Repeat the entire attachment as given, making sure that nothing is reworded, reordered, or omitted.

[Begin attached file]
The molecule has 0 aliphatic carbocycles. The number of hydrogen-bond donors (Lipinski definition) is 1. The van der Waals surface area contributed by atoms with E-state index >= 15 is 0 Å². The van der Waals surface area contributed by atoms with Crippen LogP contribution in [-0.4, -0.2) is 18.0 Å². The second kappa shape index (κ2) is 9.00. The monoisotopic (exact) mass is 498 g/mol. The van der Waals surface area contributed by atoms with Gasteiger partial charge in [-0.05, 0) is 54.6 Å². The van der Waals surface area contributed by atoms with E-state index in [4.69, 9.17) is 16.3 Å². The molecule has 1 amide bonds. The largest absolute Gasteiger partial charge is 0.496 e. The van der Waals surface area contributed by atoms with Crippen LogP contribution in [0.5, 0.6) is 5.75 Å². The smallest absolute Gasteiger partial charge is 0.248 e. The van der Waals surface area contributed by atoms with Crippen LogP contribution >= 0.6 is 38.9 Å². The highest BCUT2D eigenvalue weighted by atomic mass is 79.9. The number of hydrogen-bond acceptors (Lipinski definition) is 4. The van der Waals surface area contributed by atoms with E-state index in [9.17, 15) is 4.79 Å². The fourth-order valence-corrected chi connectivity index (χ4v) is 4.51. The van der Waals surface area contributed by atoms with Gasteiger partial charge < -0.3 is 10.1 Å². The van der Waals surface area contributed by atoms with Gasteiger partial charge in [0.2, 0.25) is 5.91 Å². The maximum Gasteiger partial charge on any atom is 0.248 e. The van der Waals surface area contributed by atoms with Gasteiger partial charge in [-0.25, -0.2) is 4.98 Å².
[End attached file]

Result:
The molecule has 0 aliphatic carbocycles. The number of hydrogen-bond donors (Lipinski definition) is 1. The van der Waals surface area contributed by atoms with E-state index >= 15 is 0 Å². The van der Waals surface area contributed by atoms with Crippen LogP contribution in [-0.4, -0.2) is 18.0 Å². The second kappa shape index (κ2) is 9.00. The monoisotopic (exact) mass is 498 g/mol. The van der Waals surface area contributed by atoms with Gasteiger partial charge in [-0.05, 0) is 54.6 Å². The van der Waals surface area contributed by atoms with E-state index in [4.69, 9.17) is 16.3 Å². The molecule has 1 amide bonds. The largest absolute Gasteiger partial charge is 0.496 e. The van der Waals surface area contributed by atoms with Crippen LogP contribution in [0.5, 0.6) is 5.75 Å². The smallest absolute Gasteiger partial charge is 0.248 e. The van der Waals surface area contributed by atoms with Crippen LogP contribution >= 0.6 is 38.9 Å². The highest BCUT2D eigenvalue weighted by atomic mass is 79.9. The number of hydrogen-bond acceptors (Lipinski definition) is 4. The van der Waals surface area contributed by atoms with E-state index in [9.17, 15) is 4.79 Å². The fourth-order valence-corrected chi connectivity index (χ4v) is 4.51. The van der Waals surface area contributed by atoms with Gasteiger partial charge < -0.3 is 10.1 Å². The van der Waals surface area contributed by atoms with Gasteiger partial charge in [0.2, 0.25) is 5.91 Å². The maximum Gasteiger partial charge on any atom is 0.248 e. The van der Waals surface area contributed by atoms with Gasteiger partial charge in [-0.25, -0.2) is 4.98 Å².